(A Barbadian living in Toronto, Canada)
I’ve often wondered what my mother said to me on November 30, 1966 as this land erupted in Independence fervour and celebration. You see, I was but seven months in the womb, rapidly growing and expanding, struggling for space, and positioning myself, head down, in preparation for birth a mere eight weeks later on January 26, 1967.
My mother oft said that I was born an old soul. Was that because I was hearing and sensing this Independence movement in utero? Was it because my mother knew that this one, this ninth child just might be different in many ways, including Queer? Could it be my mother somehow knew opportunities that were not afforded to many of the first eight children might be mine? And that the world of this child might be expansive and expressive?
Because, especially because “Our brave forefathers sowed the seeds from which our pride is sprung” The seed of universal education and access to books that provided me indelible experiences of wonder. Waiting for the bi-weekly mobile library to pull up outside of St. Margaret’s Primary School, and then following a single-file line up the narrow steps into this bewitching kingdom of books piled high with small ladders and step stools, shaping me into a voracious reader by class one.
That library on wheels could not keep up with me—and my teachers: Mrs. Haynes, Mrs. Hunt and Mrs. Harewood (rest in peace!) threw everything they had at me in an attempt to satiate my hunger for the discoveries within those pages, for the chance to escape and traverse far and wide and high, and for the safety those books provided me.
The seed of universal health care whereby I was introduced to dental checks from as early as I can recall—even though the fear of the dentist’s drill or the sight of the hygienist’s curved sickle has still not left me—checks we would never have had been able to afford, and immunization against that which was not likely to come, and access to all other primary health care.
The seed of good governance and democratic institutions including free and fair elections—which unconsciously I’ve come to expect in any country I am in—and a smooth transition to the new government.
I trust all this won’t be taken as gloating or as self-indulgence; but rather as “A pride that makes no wanton boast,” and, as gratitude for gifts received, many of them because of my position in my family’s birth order; and as a result of our collective commitment to build a just and equitable society. So my heartfelt response is “To do credit to my nation, wherever I go.”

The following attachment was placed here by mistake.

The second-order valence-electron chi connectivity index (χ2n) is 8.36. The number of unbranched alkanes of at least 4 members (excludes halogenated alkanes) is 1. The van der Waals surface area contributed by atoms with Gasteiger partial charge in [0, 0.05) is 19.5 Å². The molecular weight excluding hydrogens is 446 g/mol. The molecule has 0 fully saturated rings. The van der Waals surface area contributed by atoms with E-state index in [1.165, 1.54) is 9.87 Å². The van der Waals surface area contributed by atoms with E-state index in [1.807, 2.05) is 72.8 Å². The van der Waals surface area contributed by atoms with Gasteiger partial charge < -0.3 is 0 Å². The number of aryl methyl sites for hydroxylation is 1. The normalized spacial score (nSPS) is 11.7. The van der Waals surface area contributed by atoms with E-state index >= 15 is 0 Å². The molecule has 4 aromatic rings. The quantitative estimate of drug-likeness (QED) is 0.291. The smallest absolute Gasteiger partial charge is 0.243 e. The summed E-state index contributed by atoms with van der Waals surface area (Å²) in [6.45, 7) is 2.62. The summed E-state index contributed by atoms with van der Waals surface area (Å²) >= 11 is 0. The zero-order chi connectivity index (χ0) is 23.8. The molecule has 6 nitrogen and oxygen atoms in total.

Well, for the past twenty-four years, I’ve lived in Toronto and—even in the darkness of the bone-chilling Canadian winters—I’m deeply grateful for this second home that provides great opportunities, and to which I contribute in wonderful ways (so I must give a shout-out to my other home for which deep wells of affection gush forth).
Now, I could easily imagine this beautiful independent nation-island of Barbados into perfection—and many a-time I’ve done just that—but it would not be the whole story, so some cautionary notes: Barbados, home of Indigenous peoples: Arawaks and Caribs, most of whom did not survive; Barbados, the land where my ancestors, enslaved, were freighted across the depths of the ocean AND survived; Barbados, a place that can be provincial and parochial, where politics can sometimes tilt towards divisiveness and get bogged down in mundanity; Barbados, a beautiful little isle where there is a formality that can be stifling and that borders on arrogance; Barbados, a country where too often it is who one knows that ensures timely access to services; and where there’s sometimes an intolerance for the other; Barbados, also a place from which I carry deep wounded-ness and pain-filled memories. Barbados, not perfect—especially since there is no such thing—yet we move forward “With expectations great.”
Fifty years ago in the organized chaos of the birth day of Independence, I was there. I still wish I had been cognizant so that I may cease wondering what my mother actually said to me. But, I am here. Now. Taking in as much of the festivities as I can. Recently I reveled in a showcase of all things Bajan at ‘Barbados on the Water’ in Toronto, and ‘Q In The Community’ in Markham, Ontario; and just a few days ago I touched down at Grantley Adams; and it seems that I’ll never be able to get enough of this land!
And of course, I’m reminded that mine’s next—my fiftieth—and not being much of a birthday boy, I’m surprised at the ways I’m inspired to celebrate when my turn comes. So I think I’ll throw me a fiftieth party—not quite like Barbados’—but rather one that includes my family: those from whom I’ve experienced love in such wantonness that I’m giddied, and those who love me deepest and truest and most unconditionally and whom I love. It also needs to include a few friends: those who have been reaching out to me for the past decade, and who have not given up on me but continue to send love notes and messages.
Just as I’m sending this love note to my beloved first home.
Happy 50th Barbados!
Basil E. Coward